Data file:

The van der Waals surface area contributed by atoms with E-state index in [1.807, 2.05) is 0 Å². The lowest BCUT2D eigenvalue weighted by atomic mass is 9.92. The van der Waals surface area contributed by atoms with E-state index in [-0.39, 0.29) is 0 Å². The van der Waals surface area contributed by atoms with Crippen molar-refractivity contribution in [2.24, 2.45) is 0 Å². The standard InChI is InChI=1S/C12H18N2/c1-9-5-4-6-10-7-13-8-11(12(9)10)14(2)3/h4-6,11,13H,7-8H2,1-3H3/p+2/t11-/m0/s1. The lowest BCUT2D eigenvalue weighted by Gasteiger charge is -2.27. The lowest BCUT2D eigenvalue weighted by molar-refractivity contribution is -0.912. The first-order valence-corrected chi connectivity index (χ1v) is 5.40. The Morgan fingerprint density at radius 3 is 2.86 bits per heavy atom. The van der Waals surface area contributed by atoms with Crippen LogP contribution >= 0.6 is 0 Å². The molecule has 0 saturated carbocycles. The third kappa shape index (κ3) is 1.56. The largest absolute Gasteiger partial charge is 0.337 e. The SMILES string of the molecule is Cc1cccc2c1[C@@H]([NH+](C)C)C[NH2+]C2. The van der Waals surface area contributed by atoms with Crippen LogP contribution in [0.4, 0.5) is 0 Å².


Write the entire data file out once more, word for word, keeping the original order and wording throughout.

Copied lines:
The van der Waals surface area contributed by atoms with E-state index in [1.807, 2.05) is 0 Å². The lowest BCUT2D eigenvalue weighted by atomic mass is 9.92. The van der Waals surface area contributed by atoms with E-state index in [-0.39, 0.29) is 0 Å². The van der Waals surface area contributed by atoms with Crippen molar-refractivity contribution in [2.24, 2.45) is 0 Å². The standard InChI is InChI=1S/C12H18N2/c1-9-5-4-6-10-7-13-8-11(12(9)10)14(2)3/h4-6,11,13H,7-8H2,1-3H3/p+2/t11-/m0/s1. The lowest BCUT2D eigenvalue weighted by Gasteiger charge is -2.27. The lowest BCUT2D eigenvalue weighted by molar-refractivity contribution is -0.912. The first-order valence-corrected chi connectivity index (χ1v) is 5.40. The Morgan fingerprint density at radius 3 is 2.86 bits per heavy atom. The van der Waals surface area contributed by atoms with Crippen LogP contribution >= 0.6 is 0 Å². The molecule has 0 saturated carbocycles. The third kappa shape index (κ3) is 1.56. The largest absolute Gasteiger partial charge is 0.337 e. The SMILES string of the molecule is Cc1cccc2c1[C@@H]([NH+](C)C)C[NH2+]C2. The van der Waals surface area contributed by atoms with Crippen LogP contribution in [0.4, 0.5) is 0 Å².